WASHINGTON, D.C. — U.S. Senator Shelley Moore Capito (R-W.Va.) is not among the Republicans getting on board immediately with the proposed American Health Care Act, the possible Obamacare replacement now moving in the U.S. House of Representatives.

The GOP bill made it closer to the U.S. House floor when it advanced out of the U.S. House Ways and Means Committee early Thursday morning as debate continued within the U.S. House Energy and Commerce Committee.

U.S. Senator Shelley Moore Capito (R-W.Va.)

If it becomes law, the proposal would end the individual mandate for health insurance retroactive to Dec. 31, 2015 along with the tax penalties assessed annually for not having coverage.

The Republican plan includes a 30 percent premium penalty for lapses in coverage lasting for more than 63 days.

The income-based subsidies currently available to people buying health insurance on Affordable Care Act exchanges are to be replaced with tax credits determined by age and income.

In general, Capito said she could support the idea of such credits.

“Where the question comes for me is — what is the size of the tax credit and is it actually being targeted towards the folks who need the tax credit the most in the amount (they need)?”

During an appearance on Thursday’s MetroNews “Talkline,” she argued the greatest support from the tax credits should go to lower income households, as opposed to those making more, to incentivize getting off Medicaid.

Additionally, Capito said she had “deep concerns” about what effects the bill, as currently written, would have on the Medicaid expansion in West Virginia which was one of more than 30 states that added to the Medicaid rolls under the Affordable Care Act, also known as Obamacare.

“Those questions that I have have not been adequately answered, in my opinion, so I’m still looking at this very, very closely,” she said Thursday.

With the House GOP plan, the Medicaid expansion would continue, as is, until the end of 2019. After that, reduced federal funding would be available to new enrollees or those returning to Medicaid.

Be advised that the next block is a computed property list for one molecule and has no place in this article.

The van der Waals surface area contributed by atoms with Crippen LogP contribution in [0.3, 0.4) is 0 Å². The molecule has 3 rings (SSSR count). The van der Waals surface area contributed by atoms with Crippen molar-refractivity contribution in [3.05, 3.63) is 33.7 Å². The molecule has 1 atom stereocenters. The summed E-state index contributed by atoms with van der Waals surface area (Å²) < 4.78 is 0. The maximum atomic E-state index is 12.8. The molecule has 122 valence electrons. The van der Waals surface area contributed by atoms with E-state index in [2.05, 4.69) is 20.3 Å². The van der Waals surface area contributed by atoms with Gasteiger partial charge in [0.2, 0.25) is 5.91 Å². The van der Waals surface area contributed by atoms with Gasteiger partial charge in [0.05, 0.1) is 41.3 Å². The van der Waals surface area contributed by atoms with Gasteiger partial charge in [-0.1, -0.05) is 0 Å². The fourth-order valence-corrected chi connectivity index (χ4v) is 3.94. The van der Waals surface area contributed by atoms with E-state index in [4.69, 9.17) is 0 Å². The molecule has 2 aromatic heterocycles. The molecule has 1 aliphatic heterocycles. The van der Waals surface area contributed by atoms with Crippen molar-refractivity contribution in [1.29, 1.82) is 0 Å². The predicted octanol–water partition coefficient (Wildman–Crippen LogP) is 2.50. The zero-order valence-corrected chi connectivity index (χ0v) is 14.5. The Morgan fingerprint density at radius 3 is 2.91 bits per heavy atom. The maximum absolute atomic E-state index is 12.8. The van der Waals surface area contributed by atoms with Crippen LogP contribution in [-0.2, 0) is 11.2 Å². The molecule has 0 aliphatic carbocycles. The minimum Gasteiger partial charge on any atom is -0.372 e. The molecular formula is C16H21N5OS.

A cap on federal money per covered person on Medicaid, which is available to low-income families, pregnant women, children and the disabled, would also go to each state if the AHCA becomes law as currently written. Right now, the federal government matches state funds for qualifying Medicaid expenses.

“The state needs more flexibility to deal with this population, to make sure that they can get coverage and that some of the shackles of the Medicaid funding isn’t imposed on them and that’s not adequately addressed in this bill,” she said.

“It is very complicated, as we know, but I do think having flexibility by the state and having the state make decisions in this area is much better than a one-size-fits-all that’s been coming out of Washington over the last several years.”

Leslie Dach, campaign director with the Protect Our Care Coalition, talked about his opposition to the proposed American Health Care Act on Thursday’s MetroNews “Talkline.”

He admitted certain provisions of ACA need work.

“Unfortunately, the approach that House and Senate leadership have taken on Capitol Hill is a choice that basically blows up the health care that we have and that’s a choice I think that’s deeply unpopular with the American public but, more importantly, is going to take health coverage away from millions and raise costs on millions more,” Dach said.

Capito’s one of four Senators who sent a letter to U.S. Senate Majority Leader Mitch McConnell (R-Ky.) earlier this week indicating no support for “a plan that does not include stability for Medicaid expansion populations or flexibility for states.”

Overall, the four said they “support efforts to repeal and replace the Affordable Care Act and make structural reforms to the Medicaid program.”

Joining Capito is signing that letter were U.S. Senator Rob Portman (R-Ohio), U.S. Senator Cory Gardner (R-Colo.) and U.S. Senator Lisa Murkowski (R-Alaska).

The letter continued, “We are concerned that any poorly implemented or poorly timed change in the current funding structure in Medicaid could result in a reduction in access to life-saving health care services.”

Even though the Congressional Budget Office has not produced a report on the potential costs of AHCA, U.S. House leaders have said the goal is to pass the bill out of the House before the end of March.

Though she cannot yet fully support the proposed American Health Care Act, “I’m definitely for repealing Obamacare and having a replacement plan that meets the needs where Obamacare’s fallen short,” Capito said on “Talkline.”

“We need to move here, we just need to make sure we’re moving in the right direction.”

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